Authorities closed the new Port Mann Bridge for hours Wednesday after falling ice and “snow bombs” injured two drivers and reportedly damaged dozens of vehicles.

The debris starting dropping at around 1:30 p.m., crashing onto roofs and windshields and turning the eight open lanes of the bridge into a winter motorist’s nightmare.

A piece of ice plummeted onto driver Keith Pearce’s Jeep, leaving a deep dent on the driver’s side of the hood. He said the falling ice looked like “grenades going off” as it hit the roadways around him.

“You were basically just looking up and hoping and praying that nothing lands on your vehicle,” Pearce said.

Pictures posted to Twitter showed a number of destroyed windshields that were allegedly hit by ice, and user James Lepp tweeted that “snow bombs” falling from the support wires above the bridge broke his rear view mirror.

ICBC said it has already received a staggering 60 claims from people who said their cars were damaged on the Port Mann Wednesday.

Mounties confirmed two people were hurt, but could not say how badly they were injured. Sgt. Peter Thiessen said an ambulance was called to help at least one of them.

Authorities closed the bridge in both directions from about 2 p.m. to 6 p.m., when they deemed it was once again safe to cross.

The Transportation Investment Corporation, a Crown company tasked with implementing the $3.3 billion Port Mann/Highway 1 Improvement Project, said the mishap is not unique to the new toll bridge.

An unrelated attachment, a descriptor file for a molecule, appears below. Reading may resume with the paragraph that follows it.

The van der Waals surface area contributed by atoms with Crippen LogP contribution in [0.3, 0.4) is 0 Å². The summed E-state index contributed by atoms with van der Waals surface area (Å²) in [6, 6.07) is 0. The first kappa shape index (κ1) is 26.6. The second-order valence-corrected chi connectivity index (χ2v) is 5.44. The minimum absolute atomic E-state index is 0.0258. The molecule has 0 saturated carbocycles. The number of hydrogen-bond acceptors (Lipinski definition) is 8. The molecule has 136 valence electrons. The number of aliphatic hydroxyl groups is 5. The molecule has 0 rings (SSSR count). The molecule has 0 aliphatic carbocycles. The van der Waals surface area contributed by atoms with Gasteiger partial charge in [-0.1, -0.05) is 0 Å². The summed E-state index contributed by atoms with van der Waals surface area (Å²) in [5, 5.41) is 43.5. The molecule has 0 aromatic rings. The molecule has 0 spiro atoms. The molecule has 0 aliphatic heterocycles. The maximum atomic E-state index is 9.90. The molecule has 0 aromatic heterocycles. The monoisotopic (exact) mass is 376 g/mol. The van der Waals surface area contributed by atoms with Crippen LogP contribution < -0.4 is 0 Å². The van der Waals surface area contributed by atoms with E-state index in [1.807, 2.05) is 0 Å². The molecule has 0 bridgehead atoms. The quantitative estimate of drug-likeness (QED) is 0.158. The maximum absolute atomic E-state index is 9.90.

“Snow can accumulate on any structure over roadways, and no bridge is immune to it, but what we saw today was a very unusual combination of winter conditions,” company CEO Mike Proudfoot said.

“Other stay cable bridges have experienced similar situations.”

But engineering professor Dr. Perry Adebar from the University of British Columbia said the design of the Port Mann may have made it more prone to such mishaps.

While bridges like the Alex Fraser have cables running perpindicular to the roadways, the cables on the Port Mann converge at two towers located in the middle of the bridge – effectively stretching directly above traffic.

“If snow and ice accumulates on the inclined cables, and then melts and falls from the cables, much of it will fall onto the roadway,” Adebar said in an email.

Proudfoot defended the layout of the bridge, saying it was designed so that ice would slide down the cables and off the sides, as opposed to dropping onto the roadway.

With a report from CTV British Columbia’s Mi-Jung Lee